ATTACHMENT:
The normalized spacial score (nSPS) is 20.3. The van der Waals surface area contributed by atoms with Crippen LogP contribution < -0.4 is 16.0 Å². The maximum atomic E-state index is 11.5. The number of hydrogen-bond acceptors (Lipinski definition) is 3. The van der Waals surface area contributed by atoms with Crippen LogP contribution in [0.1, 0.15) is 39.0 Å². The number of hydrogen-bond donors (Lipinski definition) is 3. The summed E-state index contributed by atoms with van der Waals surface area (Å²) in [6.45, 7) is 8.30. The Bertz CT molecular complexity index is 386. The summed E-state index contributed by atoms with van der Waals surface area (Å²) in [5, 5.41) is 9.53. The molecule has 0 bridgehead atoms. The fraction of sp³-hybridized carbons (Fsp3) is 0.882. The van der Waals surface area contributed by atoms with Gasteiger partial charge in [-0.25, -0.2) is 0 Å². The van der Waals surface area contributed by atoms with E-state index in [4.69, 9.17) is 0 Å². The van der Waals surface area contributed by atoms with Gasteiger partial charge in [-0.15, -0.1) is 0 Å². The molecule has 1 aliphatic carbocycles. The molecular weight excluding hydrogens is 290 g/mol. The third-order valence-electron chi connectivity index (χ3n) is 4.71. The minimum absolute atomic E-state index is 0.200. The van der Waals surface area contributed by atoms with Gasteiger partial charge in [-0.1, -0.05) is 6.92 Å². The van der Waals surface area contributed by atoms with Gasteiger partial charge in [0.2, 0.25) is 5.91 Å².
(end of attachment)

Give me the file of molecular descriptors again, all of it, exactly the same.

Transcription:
The normalized spacial score (nSPS) is 20.3. The van der Waals surface area contributed by atoms with Crippen LogP contribution < -0.4 is 16.0 Å². The maximum atomic E-state index is 11.5. The number of hydrogen-bond acceptors (Lipinski definition) is 3. The van der Waals surface area contributed by atoms with Crippen LogP contribution in [0.1, 0.15) is 39.0 Å². The number of hydrogen-bond donors (Lipinski definition) is 3. The summed E-state index contributed by atoms with van der Waals surface area (Å²) in [6.45, 7) is 8.30. The Bertz CT molecular complexity index is 386. The summed E-state index contributed by atoms with van der Waals surface area (Å²) in [5, 5.41) is 9.53. The molecule has 0 bridgehead atoms. The fraction of sp³-hybridized carbons (Fsp3) is 0.882. The van der Waals surface area contributed by atoms with Gasteiger partial charge in [-0.25, -0.2) is 0 Å². The van der Waals surface area contributed by atoms with E-state index in [4.69, 9.17) is 0 Å². The van der Waals surface area contributed by atoms with Gasteiger partial charge in [-0.15, -0.1) is 0 Å². The molecule has 1 aliphatic carbocycles. The molecular weight excluding hydrogens is 290 g/mol. The third-order valence-electron chi connectivity index (χ3n) is 4.71. The minimum absolute atomic E-state index is 0.200. The van der Waals surface area contributed by atoms with Gasteiger partial charge in [-0.1, -0.05) is 6.92 Å². The van der Waals surface area contributed by atoms with Gasteiger partial charge in [0.2, 0.25) is 5.91 Å².